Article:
The Talent War
As the number of millennials in the workforce grows, how do you recruit talent with the right skills to deliver your business mission, and then persuade them to stay?
Cut through, timely, customer-centric comms makes your brand stand out from the madding crowd. The most successful integrated campaigns are conceived, generated and powered by committed, flexible teams of creative and collaborative talent: digital communicators that are comfortable with immediacy, who can analyse data to understand customer behaviours, who are willing, and able, to take calculated risks and to learn from mistakes.
Stand out talent separates the wheat from the chaff in this increasingly complex and constantly changing world.
But how do you recruit talent with the right skills to deliver your business mission, and how can you persuade them to stay?
Culture Is Key
As the number of millennials in the workforce grows, and the baby boomers wain, new challenges appear.
Baby boomers started their careers in hierarchical, mechanistic corporations operated by command and control leaders. The dream of lifelong job security drove a pervading sense of gratefulness and corporate loyalty. Baby boomers were (and often still are) prepared to put up and shut up. They accepted the madness of donning the cloak of professional persona, and became accustomed to operating within clearly defined roles in disconnected silos. Hoarding information and knowledge as power was, and for many still is, normal corporate behaviour.
Things are changing fast. Millennials, projected to represent 75% of the workforce by 2025, grew up in the social, connected world. They display different behaviours and have different expectations and needs. Company loyalty cannot be expected, it has to be earned, and financial compensation is only part of the package.
Millennials expect to be inspired by visionary leaders and to be proud of the company mission. Information is not to be hoarded and protected, but shared to gain buy-in and respect from colleagues and influencers. Sharing, transparency and collaboration are the new norms. Millennials expect to be creative, to work collaboratively in teams and to get timely and useful feedback.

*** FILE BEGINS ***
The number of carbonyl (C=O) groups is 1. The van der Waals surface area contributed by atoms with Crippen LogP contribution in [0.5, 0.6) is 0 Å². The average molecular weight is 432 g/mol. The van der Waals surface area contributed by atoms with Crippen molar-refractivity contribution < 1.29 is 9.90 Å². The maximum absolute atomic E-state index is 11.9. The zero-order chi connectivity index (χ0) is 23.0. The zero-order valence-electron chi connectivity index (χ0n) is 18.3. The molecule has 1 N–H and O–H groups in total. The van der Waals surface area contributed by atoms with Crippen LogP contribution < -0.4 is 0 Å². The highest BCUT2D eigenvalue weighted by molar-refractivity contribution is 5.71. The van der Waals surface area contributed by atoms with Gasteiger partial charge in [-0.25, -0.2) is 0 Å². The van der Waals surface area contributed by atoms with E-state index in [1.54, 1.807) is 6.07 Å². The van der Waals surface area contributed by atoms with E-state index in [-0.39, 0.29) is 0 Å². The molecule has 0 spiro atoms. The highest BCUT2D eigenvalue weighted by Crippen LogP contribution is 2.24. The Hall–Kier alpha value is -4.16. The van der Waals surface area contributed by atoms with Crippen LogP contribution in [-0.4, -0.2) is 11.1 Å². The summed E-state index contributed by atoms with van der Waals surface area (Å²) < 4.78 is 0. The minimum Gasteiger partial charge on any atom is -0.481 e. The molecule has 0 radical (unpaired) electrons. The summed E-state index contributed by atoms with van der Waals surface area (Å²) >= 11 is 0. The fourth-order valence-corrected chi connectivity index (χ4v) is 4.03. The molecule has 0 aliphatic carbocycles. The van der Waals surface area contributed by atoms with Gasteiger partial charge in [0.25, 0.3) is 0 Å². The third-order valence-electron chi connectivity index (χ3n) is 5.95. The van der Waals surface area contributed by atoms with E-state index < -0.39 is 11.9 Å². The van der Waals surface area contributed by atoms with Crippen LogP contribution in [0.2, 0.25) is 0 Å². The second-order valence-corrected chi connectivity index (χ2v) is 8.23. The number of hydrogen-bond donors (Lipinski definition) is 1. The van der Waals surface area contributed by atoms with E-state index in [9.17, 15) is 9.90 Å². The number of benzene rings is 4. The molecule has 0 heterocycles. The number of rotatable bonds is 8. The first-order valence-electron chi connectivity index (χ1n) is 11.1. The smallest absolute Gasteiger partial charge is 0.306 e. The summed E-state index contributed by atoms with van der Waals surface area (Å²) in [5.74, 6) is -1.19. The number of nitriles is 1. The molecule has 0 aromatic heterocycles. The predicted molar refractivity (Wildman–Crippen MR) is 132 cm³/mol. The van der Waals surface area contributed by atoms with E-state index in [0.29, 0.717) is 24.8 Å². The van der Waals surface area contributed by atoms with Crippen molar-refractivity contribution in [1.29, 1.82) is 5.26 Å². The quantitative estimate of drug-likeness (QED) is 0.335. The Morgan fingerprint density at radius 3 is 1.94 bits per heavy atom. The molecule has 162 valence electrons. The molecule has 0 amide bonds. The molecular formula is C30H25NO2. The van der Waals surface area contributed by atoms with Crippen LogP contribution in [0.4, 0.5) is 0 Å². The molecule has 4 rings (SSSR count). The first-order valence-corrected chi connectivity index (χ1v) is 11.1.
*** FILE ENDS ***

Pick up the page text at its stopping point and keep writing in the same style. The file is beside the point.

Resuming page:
Essentially they expect to work in a great connected culture with the best people.
Unfortunately many companies don’t quite live up to that dream. They are bound by silos, blocked by middle management and bottlenecked by inefficient, disjointed processes.
“I guess I expected I would get to act on more of my ideas, and that the higher ups would have figured out by now that the model’s changing.” Gen Y In The Workforce by Tamara Erickson, Harvard Business Review.
If they can’t thrive in your company, they will move on to somewhere where they can.
The very best talent will choose to work for companies that build their culture and operating model on the 6 key pillars of empathy, respect, certainty, connectedness, autonomy and fairness.
Talent recruitment and retention should not be left in the hands of HR. It is a core business challenge that has to be owned and addressed by the C-Suite.
If you want to win the talent war, you’d better get into shape and get strategic.
Get Into Shape
So how can your company attract and keep the best talent?
In a world where the connected customer, and employee, are increasingly empowered, every decision that you make has to be centred around their needs and wants.
To win and maintain employee loyalty in the connected world, you need to harness your full communication prowess.
Millennials are used to the immediacy of social networks. When they post content, they get immediate feedback: likes, comments and shares. Each like, each comment, triggers the release of dopamine. This dopamine drip is addictive. The expectation of immediate feedback has become engrained.
Most companies, however, still operate traditional evaluation processes across an annual performance revue cycle. Millennials expect daily feedback, but are offered it annually. Something has to give.
The smartest digital leaders are setting a course towards a future state where hierarchies are replaced by a more holistic model. Thinkers and doers from across the whole business will work together towards a common goal, and a shared understanding of business objectives and purpose. The focus is moving away from competitive processes, towards collaborative goals. Leaders know they need to move from the “I” to the “we,” towards continuous feedback and improvement, and agility to be an employer of choice.